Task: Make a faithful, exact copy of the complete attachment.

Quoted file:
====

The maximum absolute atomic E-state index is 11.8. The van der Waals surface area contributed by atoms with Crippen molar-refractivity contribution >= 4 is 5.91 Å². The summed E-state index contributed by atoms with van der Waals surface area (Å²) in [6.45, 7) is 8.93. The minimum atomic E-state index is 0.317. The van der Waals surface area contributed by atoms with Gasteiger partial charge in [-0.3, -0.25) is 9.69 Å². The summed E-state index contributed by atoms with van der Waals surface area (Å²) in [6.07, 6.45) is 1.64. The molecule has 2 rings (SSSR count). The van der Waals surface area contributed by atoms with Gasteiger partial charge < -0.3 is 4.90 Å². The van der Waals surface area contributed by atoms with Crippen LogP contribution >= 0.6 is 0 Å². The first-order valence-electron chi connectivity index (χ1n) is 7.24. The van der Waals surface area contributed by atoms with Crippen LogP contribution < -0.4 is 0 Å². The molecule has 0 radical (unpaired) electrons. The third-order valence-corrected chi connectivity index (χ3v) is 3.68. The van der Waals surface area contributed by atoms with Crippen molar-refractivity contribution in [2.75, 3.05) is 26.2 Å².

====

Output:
The maximum absolute atomic E-state index is 11.8. The van der Waals surface area contributed by atoms with Crippen molar-refractivity contribution >= 4 is 5.91 Å². The summed E-state index contributed by atoms with van der Waals surface area (Å²) in [6.45, 7) is 8.93. The minimum atomic E-state index is 0.317. The van der Waals surface area contributed by atoms with Gasteiger partial charge in [-0.3, -0.25) is 9.69 Å². The summed E-state index contributed by atoms with van der Waals surface area (Å²) in [6.07, 6.45) is 1.64. The molecule has 2 rings (SSSR count). The van der Waals surface area contributed by atoms with Gasteiger partial charge < -0.3 is 4.90 Å². The van der Waals surface area contributed by atoms with Crippen LogP contribution >= 0.6 is 0 Å². The first-order valence-electron chi connectivity index (χ1n) is 7.24. The van der Waals surface area contributed by atoms with Crippen LogP contribution < -0.4 is 0 Å². The molecule has 0 radical (unpaired) electrons. The third-order valence-corrected chi connectivity index (χ3v) is 3.68. The van der Waals surface area contributed by atoms with Crippen molar-refractivity contribution in [2.75, 3.05) is 26.2 Å².